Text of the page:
Majority of LGBT People In London Are Still Too Scared to Come Out June 23, 2016

Majority of LGBT People In London Are Still Too Scared to Come Out

A disconcerting survey released this week in London found that a majority of LGBT people there still don’t feel safe enough to come out completely.

The organization Pride in London, which leads the city’s annual pride events, commissioned the poll of more than 1,000 LGBT+ people (the plus sign stands for queer identities besides lesbian, gay, bisexual or transgender). The results look specifically at the experiences of LGBT+ people and also compare them to results from the general population.

One harrowing stat is that 74% of all LGBT+ people reported that they had lied about their sexual orientation or gender identity to protect themselves.


Some other important figures pulled from the data:

  • 59% of LGBT+ people have felt threatened by others’ attitudes or behaviors based on their identity, compared to 16% of straight people
  • 28% of gay men have been physically abused for who they are, compared to 6% of straight people
  • Between 63% and 66% of LGBT+ people “self-censor” their identity based on their surroundings, compared to 24% of straight people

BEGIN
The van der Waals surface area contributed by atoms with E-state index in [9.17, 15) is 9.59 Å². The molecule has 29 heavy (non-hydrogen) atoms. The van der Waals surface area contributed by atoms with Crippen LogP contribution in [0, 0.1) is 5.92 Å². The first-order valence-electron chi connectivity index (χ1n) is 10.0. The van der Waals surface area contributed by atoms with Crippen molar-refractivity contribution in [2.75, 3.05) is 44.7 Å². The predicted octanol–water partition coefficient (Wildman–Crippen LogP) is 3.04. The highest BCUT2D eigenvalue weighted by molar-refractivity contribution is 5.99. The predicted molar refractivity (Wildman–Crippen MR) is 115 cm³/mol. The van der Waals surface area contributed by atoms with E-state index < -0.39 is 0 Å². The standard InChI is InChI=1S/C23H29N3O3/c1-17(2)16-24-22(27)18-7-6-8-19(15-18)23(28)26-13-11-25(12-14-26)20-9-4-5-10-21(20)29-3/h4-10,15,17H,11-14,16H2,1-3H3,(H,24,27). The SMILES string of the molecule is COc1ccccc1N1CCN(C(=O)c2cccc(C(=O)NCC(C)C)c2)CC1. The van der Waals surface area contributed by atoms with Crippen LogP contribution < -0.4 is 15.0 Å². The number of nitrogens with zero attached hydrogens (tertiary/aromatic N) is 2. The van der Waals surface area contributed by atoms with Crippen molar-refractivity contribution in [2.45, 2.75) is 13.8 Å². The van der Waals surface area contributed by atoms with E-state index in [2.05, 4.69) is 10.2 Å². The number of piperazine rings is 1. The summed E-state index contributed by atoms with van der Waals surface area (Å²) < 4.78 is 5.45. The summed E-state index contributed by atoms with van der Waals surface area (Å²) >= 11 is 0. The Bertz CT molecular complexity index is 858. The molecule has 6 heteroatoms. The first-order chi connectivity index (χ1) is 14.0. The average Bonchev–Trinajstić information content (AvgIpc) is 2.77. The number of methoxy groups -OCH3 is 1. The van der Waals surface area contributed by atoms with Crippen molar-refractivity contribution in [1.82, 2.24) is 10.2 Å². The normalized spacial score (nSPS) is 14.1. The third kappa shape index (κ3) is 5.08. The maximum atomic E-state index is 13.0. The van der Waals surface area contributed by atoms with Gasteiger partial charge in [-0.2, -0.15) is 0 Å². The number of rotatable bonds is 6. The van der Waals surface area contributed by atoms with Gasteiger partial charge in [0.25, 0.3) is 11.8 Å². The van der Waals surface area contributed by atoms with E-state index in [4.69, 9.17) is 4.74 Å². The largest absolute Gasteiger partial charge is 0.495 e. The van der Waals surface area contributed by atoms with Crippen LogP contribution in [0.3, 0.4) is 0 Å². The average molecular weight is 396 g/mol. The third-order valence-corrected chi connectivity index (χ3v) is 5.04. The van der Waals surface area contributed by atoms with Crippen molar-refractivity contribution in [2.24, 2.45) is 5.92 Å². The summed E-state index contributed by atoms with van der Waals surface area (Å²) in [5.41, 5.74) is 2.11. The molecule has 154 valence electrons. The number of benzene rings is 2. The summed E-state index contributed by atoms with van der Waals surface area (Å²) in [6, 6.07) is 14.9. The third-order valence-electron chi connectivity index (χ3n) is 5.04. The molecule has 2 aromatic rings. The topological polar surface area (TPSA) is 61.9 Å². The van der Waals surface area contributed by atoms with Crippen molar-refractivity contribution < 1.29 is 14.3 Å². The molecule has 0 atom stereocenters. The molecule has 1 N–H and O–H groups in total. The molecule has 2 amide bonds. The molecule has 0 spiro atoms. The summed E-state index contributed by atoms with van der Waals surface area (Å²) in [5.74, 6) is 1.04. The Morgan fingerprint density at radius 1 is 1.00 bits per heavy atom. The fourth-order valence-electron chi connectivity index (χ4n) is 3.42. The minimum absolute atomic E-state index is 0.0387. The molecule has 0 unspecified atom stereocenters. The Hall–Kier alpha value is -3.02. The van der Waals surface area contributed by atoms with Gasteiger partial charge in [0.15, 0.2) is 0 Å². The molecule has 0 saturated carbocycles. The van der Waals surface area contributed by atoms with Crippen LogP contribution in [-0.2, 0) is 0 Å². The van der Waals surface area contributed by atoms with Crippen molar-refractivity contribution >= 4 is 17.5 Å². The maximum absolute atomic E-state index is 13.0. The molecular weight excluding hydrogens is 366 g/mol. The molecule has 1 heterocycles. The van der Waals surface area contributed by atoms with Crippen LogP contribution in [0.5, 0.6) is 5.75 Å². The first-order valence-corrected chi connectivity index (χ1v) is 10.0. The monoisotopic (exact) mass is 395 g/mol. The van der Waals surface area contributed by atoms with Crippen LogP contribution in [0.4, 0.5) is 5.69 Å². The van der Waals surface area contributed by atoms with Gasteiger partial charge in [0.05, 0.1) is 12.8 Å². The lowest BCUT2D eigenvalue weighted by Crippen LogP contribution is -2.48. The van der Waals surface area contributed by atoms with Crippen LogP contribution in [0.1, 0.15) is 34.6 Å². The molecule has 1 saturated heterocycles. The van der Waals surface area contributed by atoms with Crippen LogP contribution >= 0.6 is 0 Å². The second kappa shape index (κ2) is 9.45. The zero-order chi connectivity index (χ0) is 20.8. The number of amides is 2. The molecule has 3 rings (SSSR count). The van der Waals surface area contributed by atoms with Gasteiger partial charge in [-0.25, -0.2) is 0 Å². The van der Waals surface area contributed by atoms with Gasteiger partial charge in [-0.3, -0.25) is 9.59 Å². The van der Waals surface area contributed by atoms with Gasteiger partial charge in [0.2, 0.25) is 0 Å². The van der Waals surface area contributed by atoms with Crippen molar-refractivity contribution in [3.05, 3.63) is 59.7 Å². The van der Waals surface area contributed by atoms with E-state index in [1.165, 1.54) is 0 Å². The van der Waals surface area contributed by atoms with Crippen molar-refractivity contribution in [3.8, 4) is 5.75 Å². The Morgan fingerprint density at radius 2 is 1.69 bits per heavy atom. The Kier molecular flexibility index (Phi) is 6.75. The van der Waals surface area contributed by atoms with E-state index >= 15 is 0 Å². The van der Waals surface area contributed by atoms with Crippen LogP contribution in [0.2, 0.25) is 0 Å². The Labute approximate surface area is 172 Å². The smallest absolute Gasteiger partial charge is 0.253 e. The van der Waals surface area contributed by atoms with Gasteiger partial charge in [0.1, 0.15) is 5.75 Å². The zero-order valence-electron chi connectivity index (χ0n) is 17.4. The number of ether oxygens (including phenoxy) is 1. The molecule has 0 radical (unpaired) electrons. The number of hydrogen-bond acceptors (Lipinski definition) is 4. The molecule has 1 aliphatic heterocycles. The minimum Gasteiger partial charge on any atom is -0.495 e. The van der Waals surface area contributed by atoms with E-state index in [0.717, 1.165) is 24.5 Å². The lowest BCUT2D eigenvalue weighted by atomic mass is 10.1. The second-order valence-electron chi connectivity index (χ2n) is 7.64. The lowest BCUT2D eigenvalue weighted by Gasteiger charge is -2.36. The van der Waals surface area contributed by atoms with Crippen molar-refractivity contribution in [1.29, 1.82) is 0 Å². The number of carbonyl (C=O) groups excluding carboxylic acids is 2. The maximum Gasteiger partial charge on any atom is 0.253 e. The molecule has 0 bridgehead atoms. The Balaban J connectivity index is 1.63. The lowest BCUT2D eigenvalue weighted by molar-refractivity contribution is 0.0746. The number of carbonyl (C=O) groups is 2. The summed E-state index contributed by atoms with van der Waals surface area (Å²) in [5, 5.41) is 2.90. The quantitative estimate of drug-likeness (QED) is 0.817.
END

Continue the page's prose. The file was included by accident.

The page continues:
• 55% of gay men, 44% of lesbians and 36% of bisexuals/pansexuals “think twice” before showing affection in public, compared to only 11% of straight people

Pride in London’s analysis explains a frustrating double-edged sword shown by the data; while a lack of visibility can be isolating for LGBT people, proud displays of LGBT identity can also have dangerous consequences:

Respondents in Pride in London’s research had had very high incidences of verbal abuse and threatening behaviour. Over half of respondents in all LGBT+ groups have experienced threatening behaviour and verbal aggression — up to four times higher than straight respondents. Although physical abuse remains rare, it is much higher for gay men and for those who sit outside the gay/straight binary. This again demonstrates the perils of visibility.

These numbers show that even when marriage equality, workplace equality, equal adoption rights, and protection from discrimination are law — as they are in England — harmful societal attitudes still prevent LGBT people from living as their true selves. This should serve as a wake-up call that we need more than legal recognition; during Pride month and every month, we need to address the daily inequalities, microaggressions, and broad messages that keep LGBT people from existing without fear.

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